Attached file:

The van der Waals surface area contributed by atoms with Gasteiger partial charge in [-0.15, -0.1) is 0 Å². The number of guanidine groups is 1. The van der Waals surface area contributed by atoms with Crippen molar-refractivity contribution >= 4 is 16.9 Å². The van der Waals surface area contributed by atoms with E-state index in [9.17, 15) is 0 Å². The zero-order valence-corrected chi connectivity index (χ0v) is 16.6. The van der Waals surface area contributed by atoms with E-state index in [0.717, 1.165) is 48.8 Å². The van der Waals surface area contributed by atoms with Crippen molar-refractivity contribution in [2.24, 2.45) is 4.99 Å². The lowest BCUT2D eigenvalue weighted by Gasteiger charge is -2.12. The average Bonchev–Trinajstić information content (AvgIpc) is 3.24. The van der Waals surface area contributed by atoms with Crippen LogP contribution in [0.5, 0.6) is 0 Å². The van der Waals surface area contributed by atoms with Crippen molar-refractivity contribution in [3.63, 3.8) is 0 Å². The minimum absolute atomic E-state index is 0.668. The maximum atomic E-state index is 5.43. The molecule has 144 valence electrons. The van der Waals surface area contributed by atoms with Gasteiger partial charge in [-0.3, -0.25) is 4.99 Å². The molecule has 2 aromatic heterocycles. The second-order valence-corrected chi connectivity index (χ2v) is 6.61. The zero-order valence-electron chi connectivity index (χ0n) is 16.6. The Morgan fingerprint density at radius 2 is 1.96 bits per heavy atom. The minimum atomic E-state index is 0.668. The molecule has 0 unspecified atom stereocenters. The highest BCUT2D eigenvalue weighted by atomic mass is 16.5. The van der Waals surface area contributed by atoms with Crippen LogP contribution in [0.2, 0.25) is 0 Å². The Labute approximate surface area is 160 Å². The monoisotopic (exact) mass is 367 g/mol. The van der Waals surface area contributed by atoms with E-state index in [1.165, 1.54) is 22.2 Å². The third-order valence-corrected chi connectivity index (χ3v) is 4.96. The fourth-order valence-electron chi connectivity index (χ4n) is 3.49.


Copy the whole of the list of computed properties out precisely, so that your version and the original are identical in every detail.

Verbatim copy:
The van der Waals surface area contributed by atoms with Gasteiger partial charge in [-0.15, -0.1) is 0 Å². The number of guanidine groups is 1. The van der Waals surface area contributed by atoms with Crippen molar-refractivity contribution >= 4 is 16.9 Å². The van der Waals surface area contributed by atoms with E-state index in [9.17, 15) is 0 Å². The zero-order valence-corrected chi connectivity index (χ0v) is 16.6. The van der Waals surface area contributed by atoms with E-state index in [0.717, 1.165) is 48.8 Å². The van der Waals surface area contributed by atoms with Crippen molar-refractivity contribution in [2.24, 2.45) is 4.99 Å². The lowest BCUT2D eigenvalue weighted by Gasteiger charge is -2.12. The average Bonchev–Trinajstić information content (AvgIpc) is 3.24. The van der Waals surface area contributed by atoms with Crippen LogP contribution in [0.5, 0.6) is 0 Å². The van der Waals surface area contributed by atoms with Crippen molar-refractivity contribution in [3.63, 3.8) is 0 Å². The minimum absolute atomic E-state index is 0.668. The maximum atomic E-state index is 5.43. The molecule has 144 valence electrons. The van der Waals surface area contributed by atoms with Gasteiger partial charge in [-0.3, -0.25) is 4.99 Å². The molecule has 2 aromatic heterocycles. The second-order valence-corrected chi connectivity index (χ2v) is 6.61. The zero-order valence-electron chi connectivity index (χ0n) is 16.6. The Morgan fingerprint density at radius 2 is 1.96 bits per heavy atom. The minimum atomic E-state index is 0.668. The molecule has 0 unspecified atom stereocenters. The highest BCUT2D eigenvalue weighted by atomic mass is 16.5. The van der Waals surface area contributed by atoms with Crippen LogP contribution in [0.2, 0.25) is 0 Å². The Labute approximate surface area is 160 Å². The monoisotopic (exact) mass is 367 g/mol. The van der Waals surface area contributed by atoms with E-state index in [1.165, 1.54) is 22.2 Å². The third-order valence-corrected chi connectivity index (χ3v) is 4.96. The fourth-order valence-electron chi connectivity index (χ4n) is 3.49.